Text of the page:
We live in a high impact society. Sounds are loud, signs are big, media comes from every direction, and we like our sports played hard. The more intense the more we feel alive, even if someone else is taking the hits for us, like athletes. How often do we consider the effect upon the bodies that entertain us? And the modeling for our children who want to play tough just like their heroes and heroines?
One of the most common injuries incurred in sports are concussions. They are so common that their potential long-term effects can be overlooked as an ice pack is put upon the head until the player gets their wits back enough to run back onto the field.
Yet more and more sufferers of such trauma to the brain, (and research supports this,) are finding long-term effects surfacing years after retirement from their beloved sport. It is not only the stars we see on TV. Though stars such as Ricky Williams and others are great examples stepping forward to promote awareness in the arena. Bumps, blows and jolts to the head happening at any age can lead to a full range of painful and even debilitating symptoms such as pain, memory loss, cognitive function, behavior, dementia and all the body’s processes.
It may be easy to conjecture why this is so, but fit can be helpful to consider the relationship of concussions to long term effects and even dementia. Here is a simple explanation. Our skull needs to be able to breathe. This means for proper functioning there needs to be mobility and flexibility in the skull. Trauma like a concussion, even mild traumatic brain injury, causes rigidity to ensue through bone articulations, sutural immobility and even abnormal membranous tensions. These scars and conditions affect stable pressure and free flow among all the systems of the body. It’s all about balance. The cerebro-spinal fluid, normally produced in and moving from the brain down the spinal column can be compromised, along with neural pathways, and blood flow.
With the body’s balance compromised, the above-mentioned symptoms become part of the natural deceleration of health. So care for a concussion NOW can not only reverse and prevent the progression of pain, but also accelerate personal longevity, a two-fold benefit! One of the overwhelming benefits of non-invasive alternative modalities to help with concussion trauma is their effect upon your entire health. They create a win-win situation on every level. What are some modalities you could try today?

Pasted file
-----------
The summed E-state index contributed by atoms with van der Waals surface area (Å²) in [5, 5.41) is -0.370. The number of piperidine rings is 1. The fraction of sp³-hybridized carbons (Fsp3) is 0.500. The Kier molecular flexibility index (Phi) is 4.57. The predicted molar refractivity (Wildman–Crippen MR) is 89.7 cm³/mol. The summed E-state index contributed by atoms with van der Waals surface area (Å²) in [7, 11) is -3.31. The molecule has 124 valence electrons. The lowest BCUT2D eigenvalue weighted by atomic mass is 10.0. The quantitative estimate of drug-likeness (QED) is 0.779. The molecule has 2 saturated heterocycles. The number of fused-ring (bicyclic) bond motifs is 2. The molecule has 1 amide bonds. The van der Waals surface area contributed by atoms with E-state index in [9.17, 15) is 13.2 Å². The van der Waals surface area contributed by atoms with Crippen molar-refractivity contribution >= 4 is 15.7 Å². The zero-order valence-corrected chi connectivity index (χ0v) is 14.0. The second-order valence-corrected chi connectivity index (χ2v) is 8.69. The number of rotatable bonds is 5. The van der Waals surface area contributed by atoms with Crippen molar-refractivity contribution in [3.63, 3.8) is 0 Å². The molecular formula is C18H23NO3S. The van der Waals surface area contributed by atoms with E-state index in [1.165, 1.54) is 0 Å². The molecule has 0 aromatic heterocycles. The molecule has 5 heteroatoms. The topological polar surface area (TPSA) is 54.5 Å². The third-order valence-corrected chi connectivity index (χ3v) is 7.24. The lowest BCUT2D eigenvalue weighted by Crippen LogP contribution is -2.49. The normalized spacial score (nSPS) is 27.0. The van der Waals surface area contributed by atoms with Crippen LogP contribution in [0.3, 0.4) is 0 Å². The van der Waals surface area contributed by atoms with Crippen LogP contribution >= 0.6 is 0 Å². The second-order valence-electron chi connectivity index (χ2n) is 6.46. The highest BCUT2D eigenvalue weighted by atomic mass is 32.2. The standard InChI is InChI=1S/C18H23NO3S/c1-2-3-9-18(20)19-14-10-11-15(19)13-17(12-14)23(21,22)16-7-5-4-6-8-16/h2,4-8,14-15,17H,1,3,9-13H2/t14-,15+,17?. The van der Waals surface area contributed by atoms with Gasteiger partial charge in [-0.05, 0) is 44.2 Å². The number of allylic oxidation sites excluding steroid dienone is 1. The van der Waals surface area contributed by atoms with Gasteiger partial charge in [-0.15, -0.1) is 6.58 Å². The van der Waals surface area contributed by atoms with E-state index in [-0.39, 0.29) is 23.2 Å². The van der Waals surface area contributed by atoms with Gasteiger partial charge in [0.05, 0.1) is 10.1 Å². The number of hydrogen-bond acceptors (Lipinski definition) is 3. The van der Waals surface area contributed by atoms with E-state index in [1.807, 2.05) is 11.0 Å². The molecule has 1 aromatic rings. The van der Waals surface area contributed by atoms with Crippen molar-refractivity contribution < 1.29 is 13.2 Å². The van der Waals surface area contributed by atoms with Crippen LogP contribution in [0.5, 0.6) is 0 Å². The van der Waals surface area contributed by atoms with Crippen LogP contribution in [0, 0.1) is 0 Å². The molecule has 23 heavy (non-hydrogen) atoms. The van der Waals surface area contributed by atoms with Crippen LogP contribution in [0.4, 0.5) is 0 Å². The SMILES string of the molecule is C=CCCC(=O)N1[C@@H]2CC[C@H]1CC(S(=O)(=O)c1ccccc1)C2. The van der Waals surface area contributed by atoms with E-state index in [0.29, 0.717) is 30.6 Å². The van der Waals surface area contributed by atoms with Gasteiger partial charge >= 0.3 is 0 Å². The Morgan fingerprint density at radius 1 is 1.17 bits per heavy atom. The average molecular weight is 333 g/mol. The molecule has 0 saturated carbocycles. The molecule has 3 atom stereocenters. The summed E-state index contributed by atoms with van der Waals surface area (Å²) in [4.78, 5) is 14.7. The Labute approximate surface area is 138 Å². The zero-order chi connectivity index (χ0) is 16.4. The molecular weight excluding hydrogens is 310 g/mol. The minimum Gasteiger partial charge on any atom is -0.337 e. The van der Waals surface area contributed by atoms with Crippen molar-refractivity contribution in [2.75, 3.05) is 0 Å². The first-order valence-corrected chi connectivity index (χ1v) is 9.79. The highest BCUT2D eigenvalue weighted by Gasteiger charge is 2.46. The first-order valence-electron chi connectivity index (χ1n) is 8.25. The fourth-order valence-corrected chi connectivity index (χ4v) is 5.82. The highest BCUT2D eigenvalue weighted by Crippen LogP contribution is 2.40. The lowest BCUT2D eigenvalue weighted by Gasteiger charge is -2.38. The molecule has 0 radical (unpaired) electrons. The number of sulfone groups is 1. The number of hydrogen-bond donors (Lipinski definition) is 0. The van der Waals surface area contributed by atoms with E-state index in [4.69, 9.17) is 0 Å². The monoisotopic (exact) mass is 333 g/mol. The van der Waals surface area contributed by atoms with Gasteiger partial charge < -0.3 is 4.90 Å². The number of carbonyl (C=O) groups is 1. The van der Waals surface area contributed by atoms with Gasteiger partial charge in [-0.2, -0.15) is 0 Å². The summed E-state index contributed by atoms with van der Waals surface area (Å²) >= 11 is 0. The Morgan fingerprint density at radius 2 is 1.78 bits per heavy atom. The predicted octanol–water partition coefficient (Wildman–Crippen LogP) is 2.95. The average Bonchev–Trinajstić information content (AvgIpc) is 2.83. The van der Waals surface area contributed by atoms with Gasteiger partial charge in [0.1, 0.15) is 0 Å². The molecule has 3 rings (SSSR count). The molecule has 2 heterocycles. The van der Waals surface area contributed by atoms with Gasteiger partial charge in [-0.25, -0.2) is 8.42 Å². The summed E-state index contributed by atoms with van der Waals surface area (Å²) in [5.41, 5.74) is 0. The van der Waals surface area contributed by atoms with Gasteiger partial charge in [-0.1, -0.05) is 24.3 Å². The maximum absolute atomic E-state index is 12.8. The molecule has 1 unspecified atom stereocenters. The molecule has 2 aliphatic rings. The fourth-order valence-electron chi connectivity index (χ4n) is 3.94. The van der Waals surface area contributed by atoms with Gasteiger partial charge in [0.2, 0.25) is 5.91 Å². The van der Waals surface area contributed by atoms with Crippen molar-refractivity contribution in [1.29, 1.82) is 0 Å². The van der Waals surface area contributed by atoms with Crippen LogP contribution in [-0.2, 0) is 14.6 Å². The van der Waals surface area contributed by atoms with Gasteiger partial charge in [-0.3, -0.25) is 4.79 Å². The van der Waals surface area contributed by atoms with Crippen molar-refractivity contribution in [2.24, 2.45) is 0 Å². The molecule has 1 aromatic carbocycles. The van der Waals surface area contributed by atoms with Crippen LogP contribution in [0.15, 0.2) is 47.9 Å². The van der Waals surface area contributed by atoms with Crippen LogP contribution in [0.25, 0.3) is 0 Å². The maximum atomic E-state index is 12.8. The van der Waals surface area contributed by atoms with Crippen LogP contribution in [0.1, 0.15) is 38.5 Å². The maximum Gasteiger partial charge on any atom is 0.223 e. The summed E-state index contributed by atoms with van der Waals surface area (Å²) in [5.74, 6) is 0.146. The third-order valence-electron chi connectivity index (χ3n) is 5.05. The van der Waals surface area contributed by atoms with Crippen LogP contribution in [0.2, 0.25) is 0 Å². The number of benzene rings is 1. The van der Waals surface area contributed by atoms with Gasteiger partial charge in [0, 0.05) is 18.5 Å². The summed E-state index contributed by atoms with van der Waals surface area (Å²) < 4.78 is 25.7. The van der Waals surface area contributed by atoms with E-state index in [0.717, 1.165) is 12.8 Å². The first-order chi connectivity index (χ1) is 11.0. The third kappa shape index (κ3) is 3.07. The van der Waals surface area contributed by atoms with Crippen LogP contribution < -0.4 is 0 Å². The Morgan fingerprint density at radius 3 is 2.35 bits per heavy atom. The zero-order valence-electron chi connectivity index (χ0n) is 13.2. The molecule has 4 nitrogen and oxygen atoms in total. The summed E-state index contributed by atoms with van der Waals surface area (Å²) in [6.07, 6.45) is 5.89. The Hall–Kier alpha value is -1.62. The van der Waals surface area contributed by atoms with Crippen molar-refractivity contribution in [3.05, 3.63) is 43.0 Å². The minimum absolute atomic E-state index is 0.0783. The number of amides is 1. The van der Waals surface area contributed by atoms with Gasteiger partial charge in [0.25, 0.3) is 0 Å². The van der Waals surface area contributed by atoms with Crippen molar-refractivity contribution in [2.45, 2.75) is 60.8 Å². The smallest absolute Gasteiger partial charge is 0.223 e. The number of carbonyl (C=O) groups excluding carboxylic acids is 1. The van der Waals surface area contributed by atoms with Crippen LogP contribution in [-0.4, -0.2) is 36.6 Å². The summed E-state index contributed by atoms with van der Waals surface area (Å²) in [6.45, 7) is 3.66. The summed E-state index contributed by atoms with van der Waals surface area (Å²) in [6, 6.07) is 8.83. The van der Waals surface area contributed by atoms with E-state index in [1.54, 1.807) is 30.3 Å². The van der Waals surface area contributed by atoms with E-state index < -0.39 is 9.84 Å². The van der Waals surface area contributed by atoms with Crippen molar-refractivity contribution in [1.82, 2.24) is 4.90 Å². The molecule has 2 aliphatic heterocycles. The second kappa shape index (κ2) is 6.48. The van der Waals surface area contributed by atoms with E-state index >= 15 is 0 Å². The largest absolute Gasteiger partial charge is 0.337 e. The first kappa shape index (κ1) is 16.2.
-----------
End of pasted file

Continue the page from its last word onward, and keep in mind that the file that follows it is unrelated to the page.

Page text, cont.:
~Posture re-education. This focus upon the spine will open up the channels to the brain for healing. Healing the patterns that set into place from poor posture will ripple out to every muscle, tendon, ligament, fascia and more. The body will be able to breathe with greater efficacy and ease. All this and more when you seek to adjust for a head injury. ~Breath work. It is surprising how poorly most of us breathe, or even hold our breath. Yet breath is so important to our health it is involuntary and we would die without breath. Does this make you curious? What about trying a little experiment. Take one day and notice how many times you hold your breath. When you notice the holding, pause and bring your entire focus to breathing deeply for a few seconds. This alone increases the oxygen to your brain to aid in healing. It will also de-stress the body that is holding the breath for some reason you may not notice. Then you can also learn what is causing you to hold your breath and make a change.
~Gentle tissue manipulation and cranio-sacral therapy. Working with the fluid of the body (CST or Cranio-Sacral Therapy works with the cerebro-spinal fluid,) is common sense. We are made up largely of water, so why not use the greatest force within us to bring the body back into balance. This gentle approach releases unhealthy patterns in the body- and the brain that has been working with trauma for any number of years- and allows for the natural healthy patterns to come back into place.
So start NOW to prevent concussion trauma from building over the years and leading to challenges as severe as dementia!